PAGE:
DIPLOMATS and senior military officials from around the Commonwealth gathered at Westminster Abbey on Tuesday for a service marking the centenary of the Commonwealth War Graves Commission (CWGC).
The Dean of Westminster, the Very Revd John Hall, paid tribute to all those who had worked for the CWGC, and said that the service was to “express our thanks, to celebrate their achievement, and to honour those who have held high the torch”.
The CWGC is responsible for the maintenance and upkeep of the graves and memorials of the 1.7 million soldiers killed during the two world wars. It also preserves the Civilian Registers: two volumes that contain the names of civilians killed during the two conflicts.
The volumes have been on permanent display in the Abbey since they were completed in the 1940s. Additional names have been added over the years. In the 1970s, an addenda was added to one of the volumes.
PICTURE PARTNERSHIP/WESTMINSTER ABBEYFull turn-out: Chelsea Pensioners at the service at Westminster AbbeyTwo years ago, several hundred new names were presented to the CWGC by the project team In From The Cold. Many of those named were “civilians who had died overseas [and] had been missed from the original rolls”, a CWGC archivist, Andrew Fetherston, wrote in an explanatory note published in the order of service. “Given the numbers involved, they could not be accommodated in the existing rolls, and the decision was taken to create two new volumes.”
The two new Civilian Rolls were presented to the Dean by Stuart Eldergill, a CWGC gardener in Cannock and North Central Region; and Richard Lockwood, a CWGC skilled-maintenance craftsman for the Eastern Region.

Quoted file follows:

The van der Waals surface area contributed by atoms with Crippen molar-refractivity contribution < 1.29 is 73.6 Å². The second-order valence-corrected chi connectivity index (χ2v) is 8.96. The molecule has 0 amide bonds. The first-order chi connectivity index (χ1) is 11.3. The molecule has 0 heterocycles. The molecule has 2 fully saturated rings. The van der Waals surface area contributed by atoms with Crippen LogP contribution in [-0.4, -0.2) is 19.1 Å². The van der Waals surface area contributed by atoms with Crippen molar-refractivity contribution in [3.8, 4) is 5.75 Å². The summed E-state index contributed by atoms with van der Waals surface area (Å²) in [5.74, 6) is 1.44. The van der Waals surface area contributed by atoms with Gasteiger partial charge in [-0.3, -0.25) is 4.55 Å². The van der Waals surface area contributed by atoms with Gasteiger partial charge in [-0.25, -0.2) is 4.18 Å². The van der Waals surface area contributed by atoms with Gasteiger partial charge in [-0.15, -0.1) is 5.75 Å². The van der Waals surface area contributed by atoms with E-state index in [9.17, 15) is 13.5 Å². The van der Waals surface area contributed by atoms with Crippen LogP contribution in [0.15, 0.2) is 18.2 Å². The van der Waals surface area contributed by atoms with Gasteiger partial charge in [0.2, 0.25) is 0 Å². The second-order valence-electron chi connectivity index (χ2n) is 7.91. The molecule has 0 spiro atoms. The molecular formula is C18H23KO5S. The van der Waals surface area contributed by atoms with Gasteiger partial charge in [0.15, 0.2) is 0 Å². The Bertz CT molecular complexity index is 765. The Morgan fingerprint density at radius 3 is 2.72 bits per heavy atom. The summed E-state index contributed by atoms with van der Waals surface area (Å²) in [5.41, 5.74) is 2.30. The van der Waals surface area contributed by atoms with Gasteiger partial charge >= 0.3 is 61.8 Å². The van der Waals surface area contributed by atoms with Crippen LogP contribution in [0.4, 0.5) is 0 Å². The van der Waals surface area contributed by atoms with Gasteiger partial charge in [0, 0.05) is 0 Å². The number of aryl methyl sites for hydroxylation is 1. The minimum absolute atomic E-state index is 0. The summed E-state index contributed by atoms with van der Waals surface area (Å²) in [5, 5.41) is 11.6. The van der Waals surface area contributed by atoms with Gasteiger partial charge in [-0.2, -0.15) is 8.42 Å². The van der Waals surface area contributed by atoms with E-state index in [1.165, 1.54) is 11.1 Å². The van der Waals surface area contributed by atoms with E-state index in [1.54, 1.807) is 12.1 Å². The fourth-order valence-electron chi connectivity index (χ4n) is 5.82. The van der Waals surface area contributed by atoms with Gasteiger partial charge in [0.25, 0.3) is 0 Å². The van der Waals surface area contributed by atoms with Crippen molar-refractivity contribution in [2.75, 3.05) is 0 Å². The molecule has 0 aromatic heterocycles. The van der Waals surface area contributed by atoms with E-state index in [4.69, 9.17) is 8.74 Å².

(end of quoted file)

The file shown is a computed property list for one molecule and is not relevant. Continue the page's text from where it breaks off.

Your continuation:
The Ngati Ranana London Maori Club sang the hymn “Au, e Ihu, tirohia”, “At me, O Jesus, look”, which was sung by the men of the 28th (Maori) Battalion at the battle at Chunuk Bair, in Gallipoli.
The Defence Secretary, Sir Michael Fallon, who arrived at the service straight from the emergency COBRA meeting called in response to the terrorist bombing in Manchester, read from the book of Job in his capacity as the CSGC’s chairman.
The CWGC’s honorary liaison officer for India, Lt. Gen. Ravi Eipe, said that the organisation’s reputation enabled it to break through bureaucratic barriers in a region where what had once been British India now included Pakistan and Bangladesh. He said that some 160,000 soldiers from the Indian Empire “served and fell in many theatres around the world. . . They are all remembered together.”
PICTURE PARTNERSHIP/WESTMINSTER ABBEYFloral tribute: members of the Royal Navy at the Grave of the Unknown WarriorThe technical supervisor for the CWGC in South Africa, Joey Monareng, explained that she had had to “travel for days to reach the most remote areas” of South Africa “to ensure the graves are well tended”. Working for the CWGC was “no ordinary job. It is a calling,” she said.
The Australian High Commissioner, Alexander Downer, said that the uniform nature of CWGC war cemeteries came about as a result of one of the organisation’s founding principles — controversial at the time — that “there is no distinction made on account of military or civil rank, race, creed, or denomination.”
He said that Rudyard Kipling, having visited cemeteries on the Western Front, said: “I have many times asked myself whether there can be more potent advocates of peace upon earth through the years to come than this massed multitude of silent witnesses to the desolation of war.”
Mr Downer said that the work of the CWGC remained an ongoing task. In 2009, the remains of some 250 British and Australian soldiers had been removed from near a battleground in Fromelles, near Lille. DNA testing had enabled 150 of the soldiers to be identified. They had all now been reburied, with full military honours, at the Pheasant Wood military cemetery.
Through the ongoing work of the CWGC, Mr Downer said, the Commonwealth was fulfilling a promise made 100 years ago: that the fallen would not be forgotten.
GAVIN DRAKETended: Cannock Chase War Cemetery, where Stuart Eldergill is a one of the gardeners